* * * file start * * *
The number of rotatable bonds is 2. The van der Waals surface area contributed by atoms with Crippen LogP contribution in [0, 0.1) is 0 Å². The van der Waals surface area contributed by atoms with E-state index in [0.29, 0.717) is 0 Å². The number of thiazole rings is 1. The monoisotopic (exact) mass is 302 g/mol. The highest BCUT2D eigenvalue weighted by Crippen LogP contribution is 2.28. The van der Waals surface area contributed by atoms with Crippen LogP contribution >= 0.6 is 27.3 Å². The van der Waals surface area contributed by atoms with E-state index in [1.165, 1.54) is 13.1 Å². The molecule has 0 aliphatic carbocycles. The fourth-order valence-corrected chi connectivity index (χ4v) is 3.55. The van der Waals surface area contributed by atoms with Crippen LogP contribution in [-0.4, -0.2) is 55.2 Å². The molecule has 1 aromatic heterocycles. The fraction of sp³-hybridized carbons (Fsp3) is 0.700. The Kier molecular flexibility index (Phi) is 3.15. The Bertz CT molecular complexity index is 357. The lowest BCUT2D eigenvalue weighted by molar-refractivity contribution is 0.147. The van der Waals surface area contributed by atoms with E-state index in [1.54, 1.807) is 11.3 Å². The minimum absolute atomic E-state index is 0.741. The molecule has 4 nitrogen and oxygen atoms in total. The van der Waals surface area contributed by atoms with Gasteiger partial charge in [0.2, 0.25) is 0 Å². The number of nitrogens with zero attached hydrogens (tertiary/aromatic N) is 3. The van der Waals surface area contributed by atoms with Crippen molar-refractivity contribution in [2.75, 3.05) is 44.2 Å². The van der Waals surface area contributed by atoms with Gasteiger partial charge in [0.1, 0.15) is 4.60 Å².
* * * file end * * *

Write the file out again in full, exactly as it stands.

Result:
The number of rotatable bonds is 2. The van der Waals surface area contributed by atoms with Crippen LogP contribution in [0, 0.1) is 0 Å². The van der Waals surface area contributed by atoms with E-state index in [0.29, 0.717) is 0 Å². The number of thiazole rings is 1. The monoisotopic (exact) mass is 302 g/mol. The highest BCUT2D eigenvalue weighted by Crippen LogP contribution is 2.28. The van der Waals surface area contributed by atoms with Crippen LogP contribution >= 0.6 is 27.3 Å². The van der Waals surface area contributed by atoms with E-state index in [1.165, 1.54) is 13.1 Å². The molecule has 0 aliphatic carbocycles. The fourth-order valence-corrected chi connectivity index (χ4v) is 3.55. The van der Waals surface area contributed by atoms with Crippen LogP contribution in [-0.4, -0.2) is 55.2 Å². The molecule has 1 aromatic heterocycles. The fraction of sp³-hybridized carbons (Fsp3) is 0.700. The Kier molecular flexibility index (Phi) is 3.15. The Bertz CT molecular complexity index is 357. The lowest BCUT2D eigenvalue weighted by molar-refractivity contribution is 0.147. The van der Waals surface area contributed by atoms with E-state index in [1.54, 1.807) is 11.3 Å². The minimum absolute atomic E-state index is 0.741. The molecule has 4 nitrogen and oxygen atoms in total. The van der Waals surface area contributed by atoms with Gasteiger partial charge in [0.2, 0.25) is 0 Å². The number of nitrogens with zero attached hydrogens (tertiary/aromatic N) is 3. The van der Waals surface area contributed by atoms with Crippen molar-refractivity contribution in [2.75, 3.05) is 44.2 Å². The van der Waals surface area contributed by atoms with Gasteiger partial charge in [0.1, 0.15) is 4.60 Å².